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Someday My Printz Will Come
Inside Someday My Printz Will Come

The Reader

The ReaderThe Reader by Traci Chee
Putnam, August 2016
Reviewed from an ARC

This is a book I’ve been saving the whole season, saving until the end because I knew I’d love it and I wanted to savor it. I’m not alone in loving it — it has four stars, it’s on the SLJ Mothership’s year end list, and it’s fantasy, and there’s action, and there are pirates, and it’s atmospheric and beautiful, and there are magical reading powers, and that cover is so wow, and and AND! What can I say? Sometimes you feel like possibly a book was designed, down to a molecular level, to be a You Book. This is one of those times for me. But now that I’ve actually read it, and sat with it for a bit, I’m going to do my best and try to have a balanced take for our Printzly purposes.

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Last Licks

There are so many great books, and every year we’re reading until the 11th hour to get in as many as possible. This year, between last minute reads and beloved books that didn’t seem like true contenders but deserve a shout-out, we find ourselves down to the final days before the YMAs with quite a pile left.

So here you have our last licks — not counting our three remaining biggies (Still Life with Tornado, The Reader, and Scythe), this post concludes our 2016 pile of books we still have something to say about. Whew! Nearly there.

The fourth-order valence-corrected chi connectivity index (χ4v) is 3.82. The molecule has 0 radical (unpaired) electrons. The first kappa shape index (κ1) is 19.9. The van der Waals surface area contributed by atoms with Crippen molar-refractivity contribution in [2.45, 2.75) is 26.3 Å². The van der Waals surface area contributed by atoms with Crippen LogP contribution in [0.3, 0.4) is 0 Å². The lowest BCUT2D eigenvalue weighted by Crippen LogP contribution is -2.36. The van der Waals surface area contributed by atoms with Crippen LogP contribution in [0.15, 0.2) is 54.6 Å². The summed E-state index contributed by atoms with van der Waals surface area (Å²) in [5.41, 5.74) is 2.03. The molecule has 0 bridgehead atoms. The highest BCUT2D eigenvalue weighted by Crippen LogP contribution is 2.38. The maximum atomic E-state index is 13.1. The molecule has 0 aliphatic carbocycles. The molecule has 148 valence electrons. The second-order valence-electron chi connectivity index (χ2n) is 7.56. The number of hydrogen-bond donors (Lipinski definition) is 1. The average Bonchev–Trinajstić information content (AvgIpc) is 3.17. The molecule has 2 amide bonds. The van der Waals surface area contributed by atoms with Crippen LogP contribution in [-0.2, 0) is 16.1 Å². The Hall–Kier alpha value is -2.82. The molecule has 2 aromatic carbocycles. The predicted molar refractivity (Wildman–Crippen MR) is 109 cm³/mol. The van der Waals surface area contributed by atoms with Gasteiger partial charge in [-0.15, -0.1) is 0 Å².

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MOAR Morris

morriscoversWhile Morris-Printz crossover isn’t exactly common, it’s happened twice —  in 2012, when Where Things Come Back took the double gold; and again in 2015, with sleeper hit The Carnival at Bray taking double silver.

This season, we pretty much flubbed our Morris coverage; the debuts we covered earlier in the season were largely not the debuts the Morris Committee shortlisted (exception: The Serpent King), and those we “predicted” were notably absent from the shortlist. But failing to predict the Morris is actually pretty true to form for us, as is this post: a last minute roundup of the actual Morris shortlisters, squeaked out shortly before the YMAs.